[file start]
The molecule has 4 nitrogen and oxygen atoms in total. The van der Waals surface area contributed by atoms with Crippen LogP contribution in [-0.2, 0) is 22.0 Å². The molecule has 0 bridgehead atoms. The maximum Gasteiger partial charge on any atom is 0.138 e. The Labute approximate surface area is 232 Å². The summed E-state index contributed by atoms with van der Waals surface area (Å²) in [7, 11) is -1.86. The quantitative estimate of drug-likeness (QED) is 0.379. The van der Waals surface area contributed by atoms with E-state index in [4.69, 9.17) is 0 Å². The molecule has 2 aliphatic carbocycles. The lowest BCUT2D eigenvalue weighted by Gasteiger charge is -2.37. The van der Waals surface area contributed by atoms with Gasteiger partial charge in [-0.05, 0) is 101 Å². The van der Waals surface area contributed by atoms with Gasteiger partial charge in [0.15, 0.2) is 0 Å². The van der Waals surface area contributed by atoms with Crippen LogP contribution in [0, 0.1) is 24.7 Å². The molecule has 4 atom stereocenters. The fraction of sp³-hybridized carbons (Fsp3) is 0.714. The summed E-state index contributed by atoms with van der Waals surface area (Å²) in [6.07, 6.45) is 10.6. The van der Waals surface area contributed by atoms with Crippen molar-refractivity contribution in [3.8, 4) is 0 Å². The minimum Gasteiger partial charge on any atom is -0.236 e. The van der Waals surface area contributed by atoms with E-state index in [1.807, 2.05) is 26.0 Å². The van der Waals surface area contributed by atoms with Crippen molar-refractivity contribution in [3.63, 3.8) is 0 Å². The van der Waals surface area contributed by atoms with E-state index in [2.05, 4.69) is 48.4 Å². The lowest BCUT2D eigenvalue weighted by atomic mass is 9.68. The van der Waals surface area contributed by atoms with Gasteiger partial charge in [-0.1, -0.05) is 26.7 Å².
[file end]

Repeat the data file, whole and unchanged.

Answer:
The molecule has 4 nitrogen and oxygen atoms in total. The van der Waals surface area contributed by atoms with Crippen LogP contribution in [-0.2, 0) is 22.0 Å². The molecule has 0 bridgehead atoms. The maximum Gasteiger partial charge on any atom is 0.138 e. The Labute approximate surface area is 232 Å². The summed E-state index contributed by atoms with van der Waals surface area (Å²) in [7, 11) is -1.86. The quantitative estimate of drug-likeness (QED) is 0.379. The van der Waals surface area contributed by atoms with E-state index in [4.69, 9.17) is 0 Å². The molecule has 2 aliphatic carbocycles. The lowest BCUT2D eigenvalue weighted by Gasteiger charge is -2.37. The van der Waals surface area contributed by atoms with Gasteiger partial charge in [-0.05, 0) is 101 Å². The van der Waals surface area contributed by atoms with Gasteiger partial charge in [0.15, 0.2) is 0 Å². The van der Waals surface area contributed by atoms with Crippen LogP contribution in [0, 0.1) is 24.7 Å². The molecule has 4 atom stereocenters. The fraction of sp³-hybridized carbons (Fsp3) is 0.714. The summed E-state index contributed by atoms with van der Waals surface area (Å²) in [6.07, 6.45) is 10.6. The van der Waals surface area contributed by atoms with Crippen molar-refractivity contribution in [3.8, 4) is 0 Å². The minimum Gasteiger partial charge on any atom is -0.236 e. The van der Waals surface area contributed by atoms with E-state index in [1.807, 2.05) is 26.0 Å². The van der Waals surface area contributed by atoms with Crippen molar-refractivity contribution in [3.63, 3.8) is 0 Å². The van der Waals surface area contributed by atoms with E-state index in [2.05, 4.69) is 48.4 Å². The lowest BCUT2D eigenvalue weighted by atomic mass is 9.68. The van der Waals surface area contributed by atoms with Gasteiger partial charge in [-0.1, -0.05) is 26.7 Å².